Garden Variety Securities Fraud Hyped as “JOBS Act cited in Fraud!”

The JOBS Act is prominently cited in stories about Daniel F. Peterson, and his company, Real Estate Fund 1, Inc.  On April 24,2013, the Securities and Exchange Commission charged him with securities fraud as he raised more than $400,000 in an offering of common stock from 21 investors.

But the JOBS Act is not the story, fraud is.  The kind of fraud that has existed since the SEC was created.

If the SEC’s action should provoke a public policy question, it should be “How can investors know if a securities offering is legitimate?”  Unfortunately, the question that media coverage encourages is “Is the JOBS Act a bad idea?”  Its sensational, not substantive.

According to the SEC[1], Peterson raised the money between November 2010 and June 2012.  The JOBS Act was signed into law in April 2012, two months before the last money came in!

The complaint says Peterson made false JOBS Act claims, but the material ones don’t make good headlines.  Peterson raised money years before the JOBS Act was passed–$300,000 was raised in 2008 using promissory notes that he had defaulted on.  To escape liability, he persuaded the noteholders to convert the judgments they had against Peterson into common stock in his company.  Other investors apparently bought about $100,000 in the company’s stock as well.

Allegedly, Peterson told investors he was about to raise billions of dollars in a secondary offering with reputable financial firms who had performed enough due diligence on his firm and business plans that they were “structuring..sales agreements and pricing as we speak.”  The complaint says these claims were false; there was no credible secondary offering underway, and he had no affiliation with the financial firms he claimed would underwrite it.

The complaint details false or misleading claims that Peterson made, but guess which one is picked up in the media?  His claim that the future secondary offering “would be made possible by” the JOBS Act.

Headlines and excerpts from three media sources are:

SEC Fraud Case Cites Spokane Man’s JOBS Act Pitch to Investors [2] –Bloomberg News

  • “A Spokane, Washington man sued for defrauding investors used the 2012 Jumpstart Our Businesses Act to tout his plan to raise billions of dollars in capital, according to the U.S. Securities and Exchange Commission”.

SEC aims to protect investors from fraud under new law [3] – Washington Post

  • “The rules aren’t even in place yet, but allegations of fraud are already flying.  The Securities and Exchange Commission is crafting rules to implement a new law that makes it easier for private firms to raise money. But it has been struggling over how to do so in a way that protects investors from fraud.  In a civil complaint, the SEC accused Peterson of telling investors that the law — known as the JOBS Act — would enable him to raise billions of dollars from the general public and generate 10-year returns of up to 1,300 percent for early investors.”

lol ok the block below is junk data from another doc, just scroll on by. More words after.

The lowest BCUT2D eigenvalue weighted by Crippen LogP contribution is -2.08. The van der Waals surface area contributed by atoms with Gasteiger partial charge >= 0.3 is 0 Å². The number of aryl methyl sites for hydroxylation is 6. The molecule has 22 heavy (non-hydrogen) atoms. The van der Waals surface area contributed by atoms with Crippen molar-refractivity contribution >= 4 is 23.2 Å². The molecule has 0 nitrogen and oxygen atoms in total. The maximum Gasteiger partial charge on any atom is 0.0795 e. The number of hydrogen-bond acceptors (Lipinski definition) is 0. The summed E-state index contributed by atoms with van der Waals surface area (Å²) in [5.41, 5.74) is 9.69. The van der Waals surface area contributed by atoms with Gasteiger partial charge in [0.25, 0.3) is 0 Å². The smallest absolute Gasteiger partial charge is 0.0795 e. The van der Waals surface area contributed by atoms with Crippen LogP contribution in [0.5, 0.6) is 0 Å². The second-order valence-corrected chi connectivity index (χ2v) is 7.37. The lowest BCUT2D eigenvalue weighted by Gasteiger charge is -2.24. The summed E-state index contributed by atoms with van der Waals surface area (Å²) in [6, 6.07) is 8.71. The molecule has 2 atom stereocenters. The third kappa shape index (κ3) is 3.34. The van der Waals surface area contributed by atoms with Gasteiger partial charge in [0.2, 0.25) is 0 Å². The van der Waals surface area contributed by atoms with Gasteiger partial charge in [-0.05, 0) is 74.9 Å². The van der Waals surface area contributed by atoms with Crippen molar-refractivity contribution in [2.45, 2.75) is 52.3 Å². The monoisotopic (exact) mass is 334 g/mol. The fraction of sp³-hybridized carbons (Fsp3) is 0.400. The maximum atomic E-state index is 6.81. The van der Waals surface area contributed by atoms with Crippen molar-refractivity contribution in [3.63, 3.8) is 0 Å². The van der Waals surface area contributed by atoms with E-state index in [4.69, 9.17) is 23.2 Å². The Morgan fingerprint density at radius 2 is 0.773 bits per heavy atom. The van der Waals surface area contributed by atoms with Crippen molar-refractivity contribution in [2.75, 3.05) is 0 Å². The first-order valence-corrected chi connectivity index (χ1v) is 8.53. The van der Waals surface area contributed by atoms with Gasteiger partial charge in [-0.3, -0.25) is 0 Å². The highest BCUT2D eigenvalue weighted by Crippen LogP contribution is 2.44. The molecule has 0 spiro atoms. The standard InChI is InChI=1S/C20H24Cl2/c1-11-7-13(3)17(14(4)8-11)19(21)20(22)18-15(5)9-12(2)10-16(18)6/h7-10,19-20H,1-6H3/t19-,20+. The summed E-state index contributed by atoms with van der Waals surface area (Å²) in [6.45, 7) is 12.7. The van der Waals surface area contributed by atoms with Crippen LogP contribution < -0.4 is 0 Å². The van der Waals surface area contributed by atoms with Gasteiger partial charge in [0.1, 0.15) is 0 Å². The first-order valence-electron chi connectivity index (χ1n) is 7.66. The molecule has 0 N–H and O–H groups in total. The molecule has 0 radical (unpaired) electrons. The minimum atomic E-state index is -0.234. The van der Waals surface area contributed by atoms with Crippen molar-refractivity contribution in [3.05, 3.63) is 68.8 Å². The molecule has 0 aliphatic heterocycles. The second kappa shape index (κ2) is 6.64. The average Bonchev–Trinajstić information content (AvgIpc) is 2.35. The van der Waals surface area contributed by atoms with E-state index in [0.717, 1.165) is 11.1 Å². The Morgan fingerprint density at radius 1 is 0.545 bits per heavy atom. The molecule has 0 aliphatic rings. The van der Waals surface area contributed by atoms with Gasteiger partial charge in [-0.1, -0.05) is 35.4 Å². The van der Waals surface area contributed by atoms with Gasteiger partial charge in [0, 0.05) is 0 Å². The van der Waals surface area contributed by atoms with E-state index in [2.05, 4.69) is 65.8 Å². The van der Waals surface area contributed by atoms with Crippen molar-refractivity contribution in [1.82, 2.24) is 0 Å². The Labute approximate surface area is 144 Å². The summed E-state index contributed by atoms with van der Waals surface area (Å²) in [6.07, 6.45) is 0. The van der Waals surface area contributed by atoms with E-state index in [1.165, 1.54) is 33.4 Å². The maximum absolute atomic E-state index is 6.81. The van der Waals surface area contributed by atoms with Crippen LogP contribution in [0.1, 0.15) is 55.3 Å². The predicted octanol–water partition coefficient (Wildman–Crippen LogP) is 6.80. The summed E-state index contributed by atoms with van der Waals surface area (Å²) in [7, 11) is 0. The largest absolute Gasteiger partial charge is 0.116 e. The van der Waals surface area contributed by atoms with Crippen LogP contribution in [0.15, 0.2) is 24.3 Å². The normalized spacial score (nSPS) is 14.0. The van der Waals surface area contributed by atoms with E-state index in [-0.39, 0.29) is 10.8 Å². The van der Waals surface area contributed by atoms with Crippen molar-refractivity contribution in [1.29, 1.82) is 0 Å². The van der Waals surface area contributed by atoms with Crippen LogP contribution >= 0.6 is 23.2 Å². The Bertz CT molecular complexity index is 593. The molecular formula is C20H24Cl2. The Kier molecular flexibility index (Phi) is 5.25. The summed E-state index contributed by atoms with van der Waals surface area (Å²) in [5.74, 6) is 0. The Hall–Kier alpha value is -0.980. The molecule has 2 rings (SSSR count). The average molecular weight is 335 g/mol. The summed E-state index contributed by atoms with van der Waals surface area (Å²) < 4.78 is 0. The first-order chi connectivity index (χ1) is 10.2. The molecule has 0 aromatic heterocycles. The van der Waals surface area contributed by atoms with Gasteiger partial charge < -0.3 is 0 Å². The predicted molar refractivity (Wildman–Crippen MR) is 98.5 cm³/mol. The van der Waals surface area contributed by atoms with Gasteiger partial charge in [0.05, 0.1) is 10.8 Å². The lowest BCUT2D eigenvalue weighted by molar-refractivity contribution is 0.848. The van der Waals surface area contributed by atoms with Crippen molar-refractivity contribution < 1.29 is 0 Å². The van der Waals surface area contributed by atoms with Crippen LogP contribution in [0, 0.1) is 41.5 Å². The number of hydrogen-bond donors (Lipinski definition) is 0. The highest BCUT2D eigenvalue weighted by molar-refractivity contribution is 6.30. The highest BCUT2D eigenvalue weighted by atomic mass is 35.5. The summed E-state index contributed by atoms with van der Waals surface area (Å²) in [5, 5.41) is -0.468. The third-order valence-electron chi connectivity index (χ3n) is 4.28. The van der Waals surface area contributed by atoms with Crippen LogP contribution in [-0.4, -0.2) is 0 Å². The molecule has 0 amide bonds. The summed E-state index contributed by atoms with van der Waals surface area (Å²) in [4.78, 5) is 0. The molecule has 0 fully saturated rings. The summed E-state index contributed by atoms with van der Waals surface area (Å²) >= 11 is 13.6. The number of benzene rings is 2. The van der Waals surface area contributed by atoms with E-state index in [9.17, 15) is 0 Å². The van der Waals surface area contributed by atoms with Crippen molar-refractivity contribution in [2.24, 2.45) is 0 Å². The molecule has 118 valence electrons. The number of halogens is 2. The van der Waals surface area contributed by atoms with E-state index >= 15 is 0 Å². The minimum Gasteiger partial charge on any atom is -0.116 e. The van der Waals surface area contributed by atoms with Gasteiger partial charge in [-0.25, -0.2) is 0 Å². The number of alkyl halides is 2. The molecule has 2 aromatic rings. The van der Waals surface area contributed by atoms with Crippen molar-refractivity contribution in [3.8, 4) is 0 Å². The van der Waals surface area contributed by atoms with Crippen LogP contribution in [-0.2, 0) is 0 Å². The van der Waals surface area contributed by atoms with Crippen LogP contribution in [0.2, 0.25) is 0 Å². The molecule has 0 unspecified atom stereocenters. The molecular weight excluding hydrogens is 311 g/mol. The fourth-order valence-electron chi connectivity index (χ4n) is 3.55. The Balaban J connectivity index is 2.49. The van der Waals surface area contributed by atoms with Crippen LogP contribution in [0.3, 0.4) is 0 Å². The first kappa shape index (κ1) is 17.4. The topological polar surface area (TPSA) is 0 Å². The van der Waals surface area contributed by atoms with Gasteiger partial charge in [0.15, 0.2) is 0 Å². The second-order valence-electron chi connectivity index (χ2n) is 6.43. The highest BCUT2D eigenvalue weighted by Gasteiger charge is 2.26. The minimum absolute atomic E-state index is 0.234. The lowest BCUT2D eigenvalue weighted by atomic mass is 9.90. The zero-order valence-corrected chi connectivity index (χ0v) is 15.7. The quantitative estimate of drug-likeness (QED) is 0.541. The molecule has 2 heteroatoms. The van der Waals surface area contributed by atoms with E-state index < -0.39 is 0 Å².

SEC says man used JOBS Act to lure investors into fraud scheme [4] – Thomson Reuters

  • “The Securities and Exchange Commission on Thursday filed charges against a man accused of luring investors into a fraudulent investment scheme by promising big returns under a provision of the 2012 Jumpstart Our Business Startups Act.  Daniel Peterson and his company, USA Real Estate Fund 1 of Spokane Valley, Washington, allegedly told investors that the JOBS Act would let him raise billions of dollars because of a measure that lifts restrictions on general advertising, the SEC said.  But Peterson, 63, did not really have a guaranteed investment product or any affiliation with a financial firm, the SEC said. He allegedly took investors’ money and then used it to pay for rent, food, entertainment, vacations, a rented Mercedes Benz SUV and expenses at a Las Vegas casino, among other things.”

Reporters should try to find out why the investors converted their $300,000 judgment into stock.  What due diligence did the new investors do?

The real story is “What should investors do to determine whether a securities offering is fraudulent?” That is a large and complex question.

Some products offer ways for the consumer to help determine whether they are authentic (i.e. drugs, software, clothing, liquor and cigarettes).  There is no “seal” or authentication code for a securities offering.

Investor education is an obvious way to combat fraud.  What other avenues–proactive ones–should be looked at?  Can securities regulators make a registry of “legitimate” offerings available to investors before they invest?